Galen McKinley, University of Wisconsin - Madison
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About Teaching Climate Literacy
Other materials addressing GPd
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7.3 Environmental quality.
Energy affects quality of life .
6.3 Demand for energy is increasing.
Human use of energy.
2.6 Greenhouse gases affect energy flow.
Physical processes on Earth are the result of energy flow .
Benchmarks for Science Literacy
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Teaching Tips | Science | Pedagogy |
- Direct students to watch each projection at least twice: Once while focusing on the graph being produced, and then again to watch changes in the graphic at the bottom of the page.
About the Science
- An interactive way to look at the global carbon cycle and its relationship with global warming.
- The estimated global temperature response is a rough scaling based upon average IPCC AR4 (2007) model sensitivity to atmospheric CO2.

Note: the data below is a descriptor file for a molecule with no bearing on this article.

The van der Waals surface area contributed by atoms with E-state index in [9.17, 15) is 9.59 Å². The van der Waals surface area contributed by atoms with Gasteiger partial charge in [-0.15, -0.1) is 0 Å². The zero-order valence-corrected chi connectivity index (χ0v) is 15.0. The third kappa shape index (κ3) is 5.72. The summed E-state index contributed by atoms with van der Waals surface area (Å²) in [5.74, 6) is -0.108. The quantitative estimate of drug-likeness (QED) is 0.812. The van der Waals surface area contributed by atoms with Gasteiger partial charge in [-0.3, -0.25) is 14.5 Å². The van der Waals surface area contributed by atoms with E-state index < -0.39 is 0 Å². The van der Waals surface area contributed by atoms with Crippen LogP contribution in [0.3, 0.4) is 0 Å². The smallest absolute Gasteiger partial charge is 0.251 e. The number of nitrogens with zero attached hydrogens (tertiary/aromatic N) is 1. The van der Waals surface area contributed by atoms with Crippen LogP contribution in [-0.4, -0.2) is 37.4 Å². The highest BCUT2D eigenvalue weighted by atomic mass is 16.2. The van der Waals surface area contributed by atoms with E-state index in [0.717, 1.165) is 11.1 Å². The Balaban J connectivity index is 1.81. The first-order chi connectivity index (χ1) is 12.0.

- Students can adjust CO2 emissions from fossil fuels and land use (sources) and uptake from oceans and land (sinks).
- Comments from expert scientist: A one-of-a-kind resource that I use frequently in graduate and undergrad teaching, teacher training, and K-gray outreach. An essential tool for teaching climate science, climate policy, scenario development and integrated assessment.
About the Pedagogy
- Excellent graphic that shows changes in the carbon cycle given different scenarios of fossil fuel use in the future.
- Students use the interactive as a tool to predict what temperature conditions on Earth will be given different levels of carbon injected into the atmosphere.
- Shows the complexities of climate change and the usefulness and limitations of modeling.
Technical Details/Ease of Use
- The teacher may need to explain to students that they must select a button under sources or sinks before they can manipulate the graph on the left.
- Good introductory material on home page http://carboncycle.aos.wisc.edu/. Easy to use and analyze the results.
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